Ups and Downs

Gravity: a constant and largely inescapable companion. It will often tap you on the shoulder to remind you who is really in charge of the situation. A gentle reminder that when anything needs to be lifted, some level of commitment and work is required by you (if you refrain from mechanical assistance).

As such, when treated with respect and understanding, gravity proves to be an excellent and authentic training buddy. By utilising its benefits to make your training tougher, the theory is that any exploits which then demand a reduced requirement to defy gravity should appear to be relatively ‘easy’ in comparison.

In addition to my British Military Fitness sessions, putting this idea in to practice has meant a period of focused up and downhill trail running to develop robust muscular resilience. This resilience not only makes me stronger and tougher but also means more energy can be directed towards other attributes such as style, form, efficiency and ultimately, speed.

The recipe for a gravity-based workout can be quite modest;

1. Simply get outside in suitable attire
2. Find something to lift.

Preferably lift your own body – it is not easily left behind and will be the primary benefactor of any meaningful exercise achieved. Take yourself out for a run where you include steps, slopes or even step-ups on a bench if nature fails you.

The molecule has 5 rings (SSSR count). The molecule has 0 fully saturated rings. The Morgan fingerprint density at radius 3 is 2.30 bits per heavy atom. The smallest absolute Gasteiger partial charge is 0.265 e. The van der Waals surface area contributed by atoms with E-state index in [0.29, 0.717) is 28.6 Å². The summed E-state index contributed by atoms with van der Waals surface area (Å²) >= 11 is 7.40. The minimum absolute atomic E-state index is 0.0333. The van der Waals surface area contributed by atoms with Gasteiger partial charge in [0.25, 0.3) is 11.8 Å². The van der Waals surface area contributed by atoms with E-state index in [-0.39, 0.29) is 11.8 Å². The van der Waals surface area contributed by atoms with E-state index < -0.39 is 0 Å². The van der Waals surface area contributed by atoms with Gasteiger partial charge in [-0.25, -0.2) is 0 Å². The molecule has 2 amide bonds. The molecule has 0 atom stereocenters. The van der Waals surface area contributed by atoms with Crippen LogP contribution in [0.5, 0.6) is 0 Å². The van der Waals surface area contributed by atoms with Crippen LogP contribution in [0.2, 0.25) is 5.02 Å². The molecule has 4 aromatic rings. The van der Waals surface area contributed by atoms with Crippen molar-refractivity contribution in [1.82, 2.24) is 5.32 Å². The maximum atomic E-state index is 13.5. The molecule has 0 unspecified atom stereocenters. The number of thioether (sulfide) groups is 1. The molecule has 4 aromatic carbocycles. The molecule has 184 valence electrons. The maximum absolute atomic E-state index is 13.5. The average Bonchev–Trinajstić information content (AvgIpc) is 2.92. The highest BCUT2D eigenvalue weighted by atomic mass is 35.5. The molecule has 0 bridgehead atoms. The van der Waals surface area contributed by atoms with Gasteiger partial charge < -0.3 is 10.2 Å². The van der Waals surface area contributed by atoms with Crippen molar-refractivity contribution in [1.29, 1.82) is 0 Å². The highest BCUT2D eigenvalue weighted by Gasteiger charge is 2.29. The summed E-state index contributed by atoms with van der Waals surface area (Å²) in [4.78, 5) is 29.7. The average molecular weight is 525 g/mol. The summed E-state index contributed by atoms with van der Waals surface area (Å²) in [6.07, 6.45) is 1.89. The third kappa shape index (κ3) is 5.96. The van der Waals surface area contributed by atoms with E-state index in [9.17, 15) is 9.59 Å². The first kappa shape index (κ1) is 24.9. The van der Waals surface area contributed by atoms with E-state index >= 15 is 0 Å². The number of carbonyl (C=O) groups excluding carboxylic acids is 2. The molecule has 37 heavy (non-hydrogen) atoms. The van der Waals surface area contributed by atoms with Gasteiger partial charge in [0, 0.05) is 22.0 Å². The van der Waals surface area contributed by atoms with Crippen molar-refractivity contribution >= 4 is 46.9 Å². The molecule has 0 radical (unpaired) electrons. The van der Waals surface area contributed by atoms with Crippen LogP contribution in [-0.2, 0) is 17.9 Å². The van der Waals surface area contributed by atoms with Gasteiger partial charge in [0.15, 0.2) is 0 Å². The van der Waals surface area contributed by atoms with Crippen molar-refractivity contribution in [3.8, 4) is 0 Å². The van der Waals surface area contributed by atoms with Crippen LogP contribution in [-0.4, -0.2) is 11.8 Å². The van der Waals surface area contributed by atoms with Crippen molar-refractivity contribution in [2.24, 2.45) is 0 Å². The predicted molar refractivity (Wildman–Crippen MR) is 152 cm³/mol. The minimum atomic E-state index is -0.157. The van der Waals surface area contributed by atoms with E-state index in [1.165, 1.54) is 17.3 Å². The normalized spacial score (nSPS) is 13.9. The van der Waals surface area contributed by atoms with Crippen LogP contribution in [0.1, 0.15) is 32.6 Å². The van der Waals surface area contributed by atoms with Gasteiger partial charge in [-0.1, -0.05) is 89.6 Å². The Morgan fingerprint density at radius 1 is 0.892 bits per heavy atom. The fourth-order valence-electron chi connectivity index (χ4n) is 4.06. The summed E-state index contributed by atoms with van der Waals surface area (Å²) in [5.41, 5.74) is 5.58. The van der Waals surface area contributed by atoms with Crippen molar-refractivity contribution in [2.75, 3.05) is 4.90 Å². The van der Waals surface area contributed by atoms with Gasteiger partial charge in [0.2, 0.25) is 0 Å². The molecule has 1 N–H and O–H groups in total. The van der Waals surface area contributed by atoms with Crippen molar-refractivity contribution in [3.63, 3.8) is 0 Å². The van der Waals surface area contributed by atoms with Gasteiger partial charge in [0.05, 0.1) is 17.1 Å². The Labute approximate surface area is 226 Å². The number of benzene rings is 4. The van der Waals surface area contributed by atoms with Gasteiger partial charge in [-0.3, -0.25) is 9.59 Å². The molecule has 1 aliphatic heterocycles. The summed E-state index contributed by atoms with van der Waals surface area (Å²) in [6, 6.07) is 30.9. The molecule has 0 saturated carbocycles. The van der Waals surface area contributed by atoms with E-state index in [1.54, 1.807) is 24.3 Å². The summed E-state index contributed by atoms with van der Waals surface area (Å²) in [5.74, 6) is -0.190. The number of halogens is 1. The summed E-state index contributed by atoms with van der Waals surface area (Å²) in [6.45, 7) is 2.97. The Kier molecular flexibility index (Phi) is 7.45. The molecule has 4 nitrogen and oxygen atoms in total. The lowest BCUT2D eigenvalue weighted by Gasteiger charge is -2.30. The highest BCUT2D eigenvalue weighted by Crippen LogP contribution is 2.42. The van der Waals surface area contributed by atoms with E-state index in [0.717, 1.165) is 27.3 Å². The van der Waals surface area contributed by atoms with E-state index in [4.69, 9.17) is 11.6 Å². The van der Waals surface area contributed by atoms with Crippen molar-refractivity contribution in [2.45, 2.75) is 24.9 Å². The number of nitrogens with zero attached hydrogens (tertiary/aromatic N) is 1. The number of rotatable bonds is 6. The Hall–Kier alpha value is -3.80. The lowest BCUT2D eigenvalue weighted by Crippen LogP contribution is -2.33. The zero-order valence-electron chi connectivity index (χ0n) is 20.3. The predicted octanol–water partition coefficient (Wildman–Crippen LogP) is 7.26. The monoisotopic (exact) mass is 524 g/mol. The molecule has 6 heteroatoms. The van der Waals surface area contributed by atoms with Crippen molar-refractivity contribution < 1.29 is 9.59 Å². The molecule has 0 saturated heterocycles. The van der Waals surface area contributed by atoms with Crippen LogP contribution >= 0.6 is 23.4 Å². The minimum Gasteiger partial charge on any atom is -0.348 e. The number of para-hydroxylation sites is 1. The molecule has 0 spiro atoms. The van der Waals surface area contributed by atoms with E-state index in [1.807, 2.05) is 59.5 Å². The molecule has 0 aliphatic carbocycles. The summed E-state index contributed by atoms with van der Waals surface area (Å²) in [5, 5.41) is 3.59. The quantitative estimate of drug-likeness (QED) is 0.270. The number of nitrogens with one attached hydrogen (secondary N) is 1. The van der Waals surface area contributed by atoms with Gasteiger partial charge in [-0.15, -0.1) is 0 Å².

If you’re after something more static, most exercises fundamentally work against gravity – press ups, leg raises etc will all feel harder on the ‘up’ than the ‘down’. However,  you can increase the intensity of your workout by adding weights, or changing the pace of movement.

Despite mainly being a runner, I have suffered from several injuries as a result of a one-dimensional training approach; focusing predominantly on running. So, as an elite athlete striving to become as resilient as possible to the demands of a full-time training schedule I have concluded that a foundation of strength and basic principles of fitness will ensure a sustainable pathway to my goals.

Since embarking on this quite-literally ‘steep learning curve‘ and training regime, the development of deep lungs, bodily efficiency and skeleto-muscular adaptation made it possible to consider an uphill challenge to see what my body could actually manage!

My choice of challenge was the Zermatt Marathon – measuring in at 42km (26.2 miles) is no surprise, but what comes as a shock, especially once you start, is the 1900m of ascent to the finish. Producing a near-unbroken climb over the marathon distance mostly on tracks and trails.

Whilst running uphill is a demand on muscular and cardio-vascular systems, running downhill is something completely different – an art form and discipline in its own right. The stresses on the muscles are practically reversed and where progressing uphill is a mind game of focus and pain reduction, downhill requires positive technique and the mental alertness equivalent to the functions performed at NASA’s mission control room.

Trajectories and life preservation systems are constantly assessed for a precise and graceful descent. The alternative in running terms is a jumbled heap of sweat and most likely some tears…all because of a worldwide force, applied without prejudice, to bring us all back down to earth both mentally and physically, often with a bump and to show who really is the boss!

Gravity available everywhere, please use with care.